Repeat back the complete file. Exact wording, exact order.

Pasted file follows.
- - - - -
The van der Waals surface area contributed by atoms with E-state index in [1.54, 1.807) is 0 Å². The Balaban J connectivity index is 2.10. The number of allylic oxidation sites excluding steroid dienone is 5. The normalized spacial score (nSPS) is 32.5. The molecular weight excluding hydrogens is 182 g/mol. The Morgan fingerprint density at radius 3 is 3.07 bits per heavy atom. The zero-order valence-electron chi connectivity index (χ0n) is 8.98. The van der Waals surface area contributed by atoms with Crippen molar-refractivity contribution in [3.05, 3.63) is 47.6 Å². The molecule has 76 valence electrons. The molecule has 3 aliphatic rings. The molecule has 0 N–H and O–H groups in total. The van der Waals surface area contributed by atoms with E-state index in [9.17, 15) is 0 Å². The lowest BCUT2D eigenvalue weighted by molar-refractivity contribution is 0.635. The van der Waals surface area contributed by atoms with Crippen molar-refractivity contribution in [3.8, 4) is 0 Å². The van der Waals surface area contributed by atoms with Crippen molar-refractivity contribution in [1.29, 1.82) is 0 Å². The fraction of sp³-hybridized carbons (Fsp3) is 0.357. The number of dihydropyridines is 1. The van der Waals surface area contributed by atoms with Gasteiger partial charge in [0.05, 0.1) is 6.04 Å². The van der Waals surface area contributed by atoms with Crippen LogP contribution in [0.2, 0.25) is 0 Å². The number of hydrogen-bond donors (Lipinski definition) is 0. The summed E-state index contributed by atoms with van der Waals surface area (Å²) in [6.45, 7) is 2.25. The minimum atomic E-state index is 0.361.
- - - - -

The van der Waals surface area contributed by atoms with E-state index in [1.54, 1.807) is 0 Å². The Balaban J connectivity index is 2.10. The number of allylic oxidation sites excluding steroid dienone is 5. The normalized spacial score (nSPS) is 32.5. The molecular weight excluding hydrogens is 182 g/mol. The Morgan fingerprint density at radius 3 is 3.07 bits per heavy atom. The zero-order valence-electron chi connectivity index (χ0n) is 8.98. The van der Waals surface area contributed by atoms with Crippen molar-refractivity contribution in [3.05, 3.63) is 47.6 Å². The molecule has 76 valence electrons. The molecule has 3 aliphatic rings. The molecule has 0 N–H and O–H groups in total. The van der Waals surface area contributed by atoms with E-state index in [9.17, 15) is 0 Å². The lowest BCUT2D eigenvalue weighted by molar-refractivity contribution is 0.635. The van der Waals surface area contributed by atoms with Crippen molar-refractivity contribution in [3.8, 4) is 0 Å². The van der Waals surface area contributed by atoms with Crippen molar-refractivity contribution in [1.29, 1.82) is 0 Å². The fraction of sp³-hybridized carbons (Fsp3) is 0.357. The number of dihydropyridines is 1. The van der Waals surface area contributed by atoms with Gasteiger partial charge in [0.05, 0.1) is 6.04 Å². The van der Waals surface area contributed by atoms with Crippen LogP contribution in [0.2, 0.25) is 0 Å². The number of hydrogen-bond donors (Lipinski definition) is 0. The summed E-state index contributed by atoms with van der Waals surface area (Å²) in [6.45, 7) is 2.25. The minimum atomic E-state index is 0.361.